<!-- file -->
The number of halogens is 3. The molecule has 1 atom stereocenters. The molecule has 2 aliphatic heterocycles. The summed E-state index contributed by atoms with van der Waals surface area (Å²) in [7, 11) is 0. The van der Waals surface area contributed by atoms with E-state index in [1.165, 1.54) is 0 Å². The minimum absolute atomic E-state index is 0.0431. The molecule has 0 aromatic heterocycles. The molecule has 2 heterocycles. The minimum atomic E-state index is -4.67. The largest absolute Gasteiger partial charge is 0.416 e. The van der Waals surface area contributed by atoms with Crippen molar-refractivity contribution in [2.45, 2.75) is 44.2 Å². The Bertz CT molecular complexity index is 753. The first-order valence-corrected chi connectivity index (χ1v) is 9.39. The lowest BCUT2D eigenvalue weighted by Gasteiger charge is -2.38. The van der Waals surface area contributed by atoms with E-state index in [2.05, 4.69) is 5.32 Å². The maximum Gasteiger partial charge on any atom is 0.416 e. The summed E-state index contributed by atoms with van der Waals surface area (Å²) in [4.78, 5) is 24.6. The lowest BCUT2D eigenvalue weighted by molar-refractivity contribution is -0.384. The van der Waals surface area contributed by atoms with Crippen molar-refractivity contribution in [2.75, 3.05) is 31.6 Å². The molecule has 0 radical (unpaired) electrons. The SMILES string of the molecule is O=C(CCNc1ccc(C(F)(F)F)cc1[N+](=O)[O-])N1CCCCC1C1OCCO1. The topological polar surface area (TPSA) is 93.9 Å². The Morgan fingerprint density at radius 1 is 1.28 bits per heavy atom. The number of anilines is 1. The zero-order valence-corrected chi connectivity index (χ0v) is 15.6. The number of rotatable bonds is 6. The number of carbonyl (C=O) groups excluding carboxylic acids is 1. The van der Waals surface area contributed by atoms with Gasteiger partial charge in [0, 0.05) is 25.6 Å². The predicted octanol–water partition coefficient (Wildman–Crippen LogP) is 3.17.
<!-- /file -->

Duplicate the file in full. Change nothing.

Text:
The number of halogens is 3. The molecule has 1 atom stereocenters. The molecule has 2 aliphatic heterocycles. The summed E-state index contributed by atoms with van der Waals surface area (Å²) in [7, 11) is 0. The van der Waals surface area contributed by atoms with E-state index in [1.165, 1.54) is 0 Å². The minimum absolute atomic E-state index is 0.0431. The molecule has 0 aromatic heterocycles. The molecule has 2 heterocycles. The minimum atomic E-state index is -4.67. The largest absolute Gasteiger partial charge is 0.416 e. The van der Waals surface area contributed by atoms with Crippen molar-refractivity contribution in [2.45, 2.75) is 44.2 Å². The Bertz CT molecular complexity index is 753. The first-order valence-corrected chi connectivity index (χ1v) is 9.39. The lowest BCUT2D eigenvalue weighted by Gasteiger charge is -2.38. The van der Waals surface area contributed by atoms with E-state index in [2.05, 4.69) is 5.32 Å². The maximum Gasteiger partial charge on any atom is 0.416 e. The summed E-state index contributed by atoms with van der Waals surface area (Å²) in [4.78, 5) is 24.6. The lowest BCUT2D eigenvalue weighted by molar-refractivity contribution is -0.384. The van der Waals surface area contributed by atoms with Crippen molar-refractivity contribution in [2.75, 3.05) is 31.6 Å². The molecule has 0 radical (unpaired) electrons. The SMILES string of the molecule is O=C(CCNc1ccc(C(F)(F)F)cc1[N+](=O)[O-])N1CCCCC1C1OCCO1. The topological polar surface area (TPSA) is 93.9 Å². The Morgan fingerprint density at radius 1 is 1.28 bits per heavy atom. The number of anilines is 1. The zero-order valence-corrected chi connectivity index (χ0v) is 15.6. The number of rotatable bonds is 6. The number of carbonyl (C=O) groups excluding carboxylic acids is 1. The van der Waals surface area contributed by atoms with Gasteiger partial charge in [0, 0.05) is 25.6 Å². The predicted octanol–water partition coefficient (Wildman–Crippen LogP) is 3.17.